About Persian Gharajeh Antique Oriental Rugs
Gharajeh rugs, also called Karadja or, more commonly, Karaja rugs, are hand woven heirloom textiles that were produced in or near the village of Qarajeh, Heris (Heriz), northeast of Tabriz in the Karadagh region of Iran - just south of the Azerbaijan border in the Iranian province of East Azerbaijan. The carpets from this area - i.e. Karaja rugs - display very unique design attributes that distinguish them from other Northwestern Persian (Iranian) rugs and carpets. Although these carpets typically display strong rectilinear - even geometric - design tendencies, they may exhibit stylistic patterns that may be derivative of, or similar to, other rug styles - namely the Heriz style (i.e. the Heriz medallion specifically).
The Gharajeh Rug Style
One of the more commonly seen patterns, orshows three large geometric medallions - centrally located in the field of the rug - that are somewhat similar to those of Heriz, or even Caucasian, carpets. This central medallion may typically have a latch-hooked contour and differ in colour from the two others - and those typically can be based on a figure such as an eight-pointed star. Gharajeh rugs may be loosely categorized into two distinctive groups:
Otherwise the color palette can range from somewhat somber - with indigo blue or madder red field - to intense with stark contrasting colors including oranges, greens and white.
The Province of East Azerbaijan
Up to 35% of all Iranian carpets are produced in East Azerbaijan and annual production comprises more than 70% of Iran's carpet exports - currently there are about 66,000 carpet production units in the province, employing some 200,000 people. Other industries in East Azerbaijan include oil refinery and petrochemical processing facilities, glass, paper, steel and copper manufacturing, chemical, pharmaceutical and food processing as well as vehicle and machinery production. East Azerbaijan also has some of Iran's prestigious universities including: University of Tabriz, Sahand University of Technology and Tabriz University of Medical Sciences.
East Azerbaijan Province is one of the 31 provinces of Iran with area approx 18,000 sq mi and population of approx 4 million. It is located in Iranian Azerbaijan, bordering with Armenia, the Republic of Azerbaijan and Ardabil, West Azerbaijan, and Zanjan Provinces. The capital of East Azerbaijan is Tabriz. East Azerbaijan is one of the richest regions of Iran in natural minerals with more than 100 mines currently in operation. Additionally, UNESCO has two Biosphere reserves there - one in Lake Urmia and the other at Arasbaran.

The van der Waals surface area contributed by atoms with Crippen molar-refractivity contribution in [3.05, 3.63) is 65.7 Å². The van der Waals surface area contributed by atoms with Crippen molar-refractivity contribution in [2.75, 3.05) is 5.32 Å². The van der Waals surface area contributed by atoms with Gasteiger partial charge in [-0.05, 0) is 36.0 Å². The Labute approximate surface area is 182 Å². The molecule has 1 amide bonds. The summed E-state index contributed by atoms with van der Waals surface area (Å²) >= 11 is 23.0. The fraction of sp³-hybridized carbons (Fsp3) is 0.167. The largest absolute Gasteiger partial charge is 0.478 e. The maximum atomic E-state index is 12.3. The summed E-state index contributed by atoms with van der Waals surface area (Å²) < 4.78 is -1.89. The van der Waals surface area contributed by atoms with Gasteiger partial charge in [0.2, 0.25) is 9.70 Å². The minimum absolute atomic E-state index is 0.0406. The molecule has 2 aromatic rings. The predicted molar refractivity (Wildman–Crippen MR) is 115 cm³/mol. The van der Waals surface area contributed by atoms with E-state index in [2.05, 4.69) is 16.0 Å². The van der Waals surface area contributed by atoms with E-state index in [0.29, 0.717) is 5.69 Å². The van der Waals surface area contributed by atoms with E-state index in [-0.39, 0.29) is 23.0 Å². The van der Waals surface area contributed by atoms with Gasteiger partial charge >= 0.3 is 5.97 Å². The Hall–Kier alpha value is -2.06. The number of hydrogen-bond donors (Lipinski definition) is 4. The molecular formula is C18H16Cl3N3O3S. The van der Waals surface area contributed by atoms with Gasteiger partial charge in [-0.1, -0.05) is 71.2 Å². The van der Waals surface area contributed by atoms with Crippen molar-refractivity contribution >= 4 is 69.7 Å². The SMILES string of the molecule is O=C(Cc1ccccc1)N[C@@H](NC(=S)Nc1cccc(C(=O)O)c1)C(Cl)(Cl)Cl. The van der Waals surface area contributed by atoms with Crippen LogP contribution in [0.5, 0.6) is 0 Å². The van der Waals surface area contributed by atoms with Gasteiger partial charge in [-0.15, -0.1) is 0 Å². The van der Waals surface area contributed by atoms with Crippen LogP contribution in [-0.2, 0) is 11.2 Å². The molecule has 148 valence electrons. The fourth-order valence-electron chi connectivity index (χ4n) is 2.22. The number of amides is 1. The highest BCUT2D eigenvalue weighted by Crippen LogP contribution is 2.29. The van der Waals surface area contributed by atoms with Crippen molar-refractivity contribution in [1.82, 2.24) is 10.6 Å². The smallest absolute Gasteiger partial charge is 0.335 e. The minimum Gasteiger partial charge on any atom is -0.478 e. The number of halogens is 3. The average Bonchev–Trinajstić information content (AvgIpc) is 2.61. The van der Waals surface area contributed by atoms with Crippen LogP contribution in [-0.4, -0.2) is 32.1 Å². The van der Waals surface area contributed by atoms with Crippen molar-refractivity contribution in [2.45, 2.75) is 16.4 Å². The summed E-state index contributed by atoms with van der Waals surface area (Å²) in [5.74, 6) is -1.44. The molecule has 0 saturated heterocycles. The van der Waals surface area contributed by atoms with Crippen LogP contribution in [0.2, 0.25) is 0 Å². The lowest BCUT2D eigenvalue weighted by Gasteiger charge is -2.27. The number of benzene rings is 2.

The Village of Qarajeh, Heris
Qarajeh is a village located
in Khvajeh District, Heris County, East Azerbaijan Province, Iran - at the northwestern extremity
of the Heriz weaving area, near Tabriz. At the 2006 census, its population was 1,081, with 215
families. The rug style itself i.e. Gharajeh, named for this area, is also known as Karaja,
Karadja, Gharadjeh or Qaraajeh.
Antique Gharajeh (Karaja) carpets are usually of excellent quality and sizes typically range from mid-size - 4' × 6' to 8' × 10' - to room-size - 10' × 18'. These rugs are all wool and symmetrically-knotted and feature a finely-woven, long pile and intense color palette.
The Iran Carpet Company
was founded in 1935 to oversee the export of carpets and to insure quality standards by
establishing an inventory of carpet designs so as to copyright them thus preventing
machine-made rugs from usurping the market.
It also established a policy that 80% of profits would be set aside to improve
the quality of living conditions of weavers i.e. assisting with the purchase of looms,
raw materials, and other necessities and guarantee higher wages, elimination of child labor
and better working conditions. These measures were expected to increase carpet prices 25%.
The Tabriz Loom is the most common type of vertical loom used in Northwestern Iran and allows for weaving of carpets up to twice the length of the loom. The warps are continuous and pass around behind the loom - the warp tension obtained with the use of wedges. The weaver sits on a fixed seat and when a portion of the carpet has been completed, the tension is released, the finished section of the carpet is thus pulled around the lower beam and upwards on the back of the loom.